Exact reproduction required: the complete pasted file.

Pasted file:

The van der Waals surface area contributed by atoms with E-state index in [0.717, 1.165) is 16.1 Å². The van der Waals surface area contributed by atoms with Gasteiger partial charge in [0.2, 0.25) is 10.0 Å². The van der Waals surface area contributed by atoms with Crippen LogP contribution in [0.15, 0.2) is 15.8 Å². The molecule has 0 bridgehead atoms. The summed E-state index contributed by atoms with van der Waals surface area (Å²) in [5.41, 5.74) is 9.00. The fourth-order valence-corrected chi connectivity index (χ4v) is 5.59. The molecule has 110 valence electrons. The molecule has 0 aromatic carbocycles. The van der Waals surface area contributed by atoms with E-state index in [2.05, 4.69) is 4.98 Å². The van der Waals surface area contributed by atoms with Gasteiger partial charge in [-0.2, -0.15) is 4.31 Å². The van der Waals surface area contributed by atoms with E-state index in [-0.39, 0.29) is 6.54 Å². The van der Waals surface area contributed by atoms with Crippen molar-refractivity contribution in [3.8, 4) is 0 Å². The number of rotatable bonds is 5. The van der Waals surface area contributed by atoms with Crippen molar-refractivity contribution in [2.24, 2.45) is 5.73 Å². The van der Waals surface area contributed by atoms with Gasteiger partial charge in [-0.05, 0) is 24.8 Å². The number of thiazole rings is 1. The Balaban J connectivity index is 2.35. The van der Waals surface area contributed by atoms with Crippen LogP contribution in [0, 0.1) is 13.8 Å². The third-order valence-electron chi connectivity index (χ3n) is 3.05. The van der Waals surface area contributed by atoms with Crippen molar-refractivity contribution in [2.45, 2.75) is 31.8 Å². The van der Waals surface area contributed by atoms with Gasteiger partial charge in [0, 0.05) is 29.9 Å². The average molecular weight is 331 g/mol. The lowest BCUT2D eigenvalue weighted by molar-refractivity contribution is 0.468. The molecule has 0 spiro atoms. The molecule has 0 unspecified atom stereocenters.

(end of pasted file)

The van der Waals surface area contributed by atoms with E-state index in [0.717, 1.165) is 16.1 Å². The van der Waals surface area contributed by atoms with Gasteiger partial charge in [0.2, 0.25) is 10.0 Å². The van der Waals surface area contributed by atoms with Crippen LogP contribution in [0.15, 0.2) is 15.8 Å². The molecule has 0 bridgehead atoms. The summed E-state index contributed by atoms with van der Waals surface area (Å²) in [5.41, 5.74) is 9.00. The fourth-order valence-corrected chi connectivity index (χ4v) is 5.59. The molecule has 110 valence electrons. The molecule has 0 aromatic carbocycles. The van der Waals surface area contributed by atoms with E-state index in [2.05, 4.69) is 4.98 Å². The van der Waals surface area contributed by atoms with Gasteiger partial charge in [-0.2, -0.15) is 4.31 Å². The van der Waals surface area contributed by atoms with E-state index in [-0.39, 0.29) is 6.54 Å². The van der Waals surface area contributed by atoms with Crippen molar-refractivity contribution in [3.8, 4) is 0 Å². The number of rotatable bonds is 5. The van der Waals surface area contributed by atoms with Crippen molar-refractivity contribution in [2.24, 2.45) is 5.73 Å². The van der Waals surface area contributed by atoms with Gasteiger partial charge in [-0.05, 0) is 24.8 Å². The number of thiazole rings is 1. The Balaban J connectivity index is 2.35. The van der Waals surface area contributed by atoms with Crippen LogP contribution in [0, 0.1) is 13.8 Å². The third-order valence-electron chi connectivity index (χ3n) is 3.05. The van der Waals surface area contributed by atoms with Crippen molar-refractivity contribution in [2.45, 2.75) is 31.8 Å². The van der Waals surface area contributed by atoms with Gasteiger partial charge in [0, 0.05) is 29.9 Å². The average molecular weight is 331 g/mol. The lowest BCUT2D eigenvalue weighted by molar-refractivity contribution is 0.468. The molecule has 0 spiro atoms. The molecule has 0 unspecified atom stereocenters.